There is a newfound hope in Clippers Nation. Blake Griffin’s skill and motor have changed the culture of that team. Eric Gordon can ball and is a perfect complement. There is a young core, draft picks coming (two first rounders in 2012) and a manageable cap right now.
And yet, they are the Clippers. Doing Clipper things.
Like celebrating Black History Month on March 2. After Black History Month has ended (it’s February). You can see the ad to the right. (Hat tip to Deadspin).
Yes, the Clippers were on the road a lot in February. Yes, underprivileged youth are helped (although as Deadspin points out, if children just show up and go to a table to get tickets as proposed, how do you know their economic status?). I get that. It’s still an embarrassment to do it in March when there were February home dates.
You know why things like this happen, why this whole Clipper success could fall apart? Because they have the worst owner in sports. A man who has been sued for prejudicial rental procedures in the numerous apartment buildings he owns (a lawsuit he didn’t fight with nearly the vigor he did trying to keep Mike Dunleavy from his guaranteed money after firing the former coach and GM). This is the same owner that heckled Baron Davis courtside. The guy who parades his friends through the Clippers locker rooms at points saying some horrid things. And frankly, the public stuff is the tip of an iceberg of stories that have not yet seen the light of day.
I want to think that the Clippers are a team on the rise. That this franchise is turning the corner and becoming exciting and relevant and will be for years to come. But history tells a very different story. These are the Clippers. And as long as they keep doing Clippers things I’ll keep expecting the wheels to fall off sooner or later.
Ty Lawson is headed to the Kings, as first reported on Monday. The team made the move official on Wednesday with a press release, and USA Today‘s Sam Amick offers up another important piece of information: Lawson’s deal is not guaranteed, making it essentially a make-good camp invite.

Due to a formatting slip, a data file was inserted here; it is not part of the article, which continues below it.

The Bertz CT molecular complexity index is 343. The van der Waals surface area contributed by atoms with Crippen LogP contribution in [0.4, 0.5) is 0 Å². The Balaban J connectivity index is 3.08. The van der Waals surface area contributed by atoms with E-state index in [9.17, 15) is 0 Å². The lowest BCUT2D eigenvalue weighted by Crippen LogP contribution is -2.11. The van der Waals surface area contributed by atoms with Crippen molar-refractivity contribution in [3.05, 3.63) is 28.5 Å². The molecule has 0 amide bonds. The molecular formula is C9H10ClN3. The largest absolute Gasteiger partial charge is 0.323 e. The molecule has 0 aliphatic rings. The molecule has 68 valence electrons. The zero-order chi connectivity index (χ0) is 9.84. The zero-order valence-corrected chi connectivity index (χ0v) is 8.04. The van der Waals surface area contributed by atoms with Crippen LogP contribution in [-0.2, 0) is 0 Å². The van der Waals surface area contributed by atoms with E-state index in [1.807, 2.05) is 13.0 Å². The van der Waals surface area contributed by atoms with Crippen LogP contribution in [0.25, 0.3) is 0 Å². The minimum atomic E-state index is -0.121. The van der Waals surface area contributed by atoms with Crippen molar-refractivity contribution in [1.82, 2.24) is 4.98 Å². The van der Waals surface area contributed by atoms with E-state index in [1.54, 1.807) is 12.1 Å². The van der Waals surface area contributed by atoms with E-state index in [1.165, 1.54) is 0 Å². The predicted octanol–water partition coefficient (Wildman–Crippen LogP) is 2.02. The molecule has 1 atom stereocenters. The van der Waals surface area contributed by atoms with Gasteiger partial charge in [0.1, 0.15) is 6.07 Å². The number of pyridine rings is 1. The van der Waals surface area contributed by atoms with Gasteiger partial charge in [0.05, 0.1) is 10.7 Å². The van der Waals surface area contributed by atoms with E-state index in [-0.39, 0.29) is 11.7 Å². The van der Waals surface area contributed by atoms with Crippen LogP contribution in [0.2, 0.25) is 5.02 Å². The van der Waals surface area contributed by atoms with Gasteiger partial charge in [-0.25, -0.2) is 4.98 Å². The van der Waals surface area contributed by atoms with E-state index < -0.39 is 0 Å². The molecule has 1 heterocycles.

It’s staggering how Lawson went from a borderline All-Star level point guard in 2012-13 to signing a non-guaranteed one-year deal with a lottery team three years later. His off-the-court issues have contributed to that, and he didn’t produce last season in Houston and Indiana. Still, he should have a pretty good chance of making the Kings’ roster, with Seth Curry and Rajon Rondo gone and Darren Collison their only proven point guard. They need depth there.
When Ben Simmons declared for the NBA draft this spring, he signed with LeBron James‘ Klutch Sports group for representation. That association would appear to have its advantages for the No. 1 overall pick, including the opportunity to work out with James and Dwyane Wade during the offseason. Wade posted a group photo on Instagram on Wednesday afternoon:
Also, it’s pretty staggering to see Simmons standing next to James and realizing that he’s bigger and taller.
Thanks to a match from an anonymous donor, beloved TNT sideline reporter Craig Sager was able to receive his third bone-marrow transplant since 2014 in an extended battle with leukemia. Sager’s son, Craig Sager II, shared a photo on Twitter on Wednesday afternoon of his father undergoing the transplant, appearing to be in good spirits as usual.
Our continued well wishes go out to Sager and his family in his recovery, and we hope to see him back on the sidelines this season.
Last season, the Sacramento Kings signed Seth Curry, brother of Stephen Curry. He left this summer for Dallas, and now the Kings are working out the brother of the other Splash Brother — Klay Thompson‘s brother Mychel — according to international basketball reporter David Pick.
Mychel Thompson’s only NBA experience is five games with the Cleveland Cavaliers in 2011-12. He spent some time in the D-League after that, and played in Italy during the 2015-16 season.